In 1971, when a major insurer introduced 'subsidence and landslip' cover, a new industry was born. But while technical innovations have flourished, a generation of experienced underpinning specialists are attempting to retain their expertise in a marketplace where the insurance industry continuallly changes its views on how subsidence claims can be best serviced.
So can the underpinning industry continue to provide a service, when the workload in the insurance-related subsidence industry is diminishing every year?
For a significant proportion of the past 25 to 30 years the underpinning industry was totally unregulated until the introduction of the Association of Specialist Underpinning Contractors.
Over a period of more than 10 years, the organisation, now known as ASUCplus, has grown into a trade association representing 20 member companies.
But where has the workload gone?
After the much feared 'surge' following the dry hot summer of 2003, the insurance industry now reports that only 5% of its claims result in domestic properties requiring underpinning.
Historically, property owners used to be represented by local structural, consulting or surveying practices and received independent advice and guidance for their structural problems.
Today, the majority of the major UK insurers are represented by project managed loss adjusting practices to decide how claims should be technically and financially controlled.
This change in strategy, combined with an array of repair techniques which do not involve foundation strengthening, is contributing to the significant downturn in the underpinning industry.
But are insurers, by using techniques that have not stood the test of time, building a volume of future claims which will come back to haunt them?
The collective experience of ASUCplus members is they are already beginning to see evidence of this, resulting in substantial high value claims being presented to insurers.
A project in south London is one example. Over a 10 year period the structure had three different phases of repair works costing nearly £100,000.
But continuing structural instability meant the final correctly engineered solution cost an additional £300,000.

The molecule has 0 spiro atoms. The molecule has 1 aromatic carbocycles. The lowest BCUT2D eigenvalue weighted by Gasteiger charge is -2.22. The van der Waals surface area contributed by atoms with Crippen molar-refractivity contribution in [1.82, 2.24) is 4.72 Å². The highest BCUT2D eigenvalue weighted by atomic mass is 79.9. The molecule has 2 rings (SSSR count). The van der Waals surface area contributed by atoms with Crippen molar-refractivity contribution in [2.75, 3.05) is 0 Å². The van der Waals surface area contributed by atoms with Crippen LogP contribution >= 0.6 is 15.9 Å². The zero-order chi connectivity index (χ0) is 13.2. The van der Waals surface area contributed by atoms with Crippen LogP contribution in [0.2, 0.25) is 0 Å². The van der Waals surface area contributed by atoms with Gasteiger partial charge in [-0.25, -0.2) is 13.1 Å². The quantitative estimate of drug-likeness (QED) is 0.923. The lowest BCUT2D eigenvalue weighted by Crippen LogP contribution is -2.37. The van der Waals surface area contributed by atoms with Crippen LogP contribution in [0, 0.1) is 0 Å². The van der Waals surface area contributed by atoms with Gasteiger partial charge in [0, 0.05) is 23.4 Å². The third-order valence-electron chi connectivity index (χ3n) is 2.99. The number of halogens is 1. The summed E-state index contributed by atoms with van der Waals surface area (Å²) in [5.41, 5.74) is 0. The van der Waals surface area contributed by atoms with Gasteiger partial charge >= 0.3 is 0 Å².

A concern for ASUCplus members is that while techniques and procedures are developed and tested over a period of time, how do they maintain individual organisations and retain technical, management and site skills?
Many companies over the past five years have diversified into alternative areas of civil engineering, but if the flood gates ever reopened with another 'surge', would the industry be able to cope and provide the standard and scale of service required?
Two years ago at a London conference, ASUCplus expressed concerns and instigated the Subsidence Forum - currently chaired by John Parvin of Zurich Insurance. The forum provides the opportunity for all parties involved in the subsidence industry to exchange views, share experiences and voice genuine concerns at senior levels.
It has advanced best practice procedures and the development of a customer care charter to which all marketplace sectors are expected to sign up to.
In 2006 discussion will focus on payment terms and whether it is in the insurance industry's best interests to reduce the number of underpinning companies.
Outside of the insurance-funded subsidence marketplace the underpinning and mini piling sector is buoyant. This is a result of continued construction developments nationwide and within the housing sector, particularly in major cities with the trend for retro fit basements.
In addition, membership within ASUCplus is developing as it continues its commitment to raising standards within the industry with particular emphasis on training and health and safety.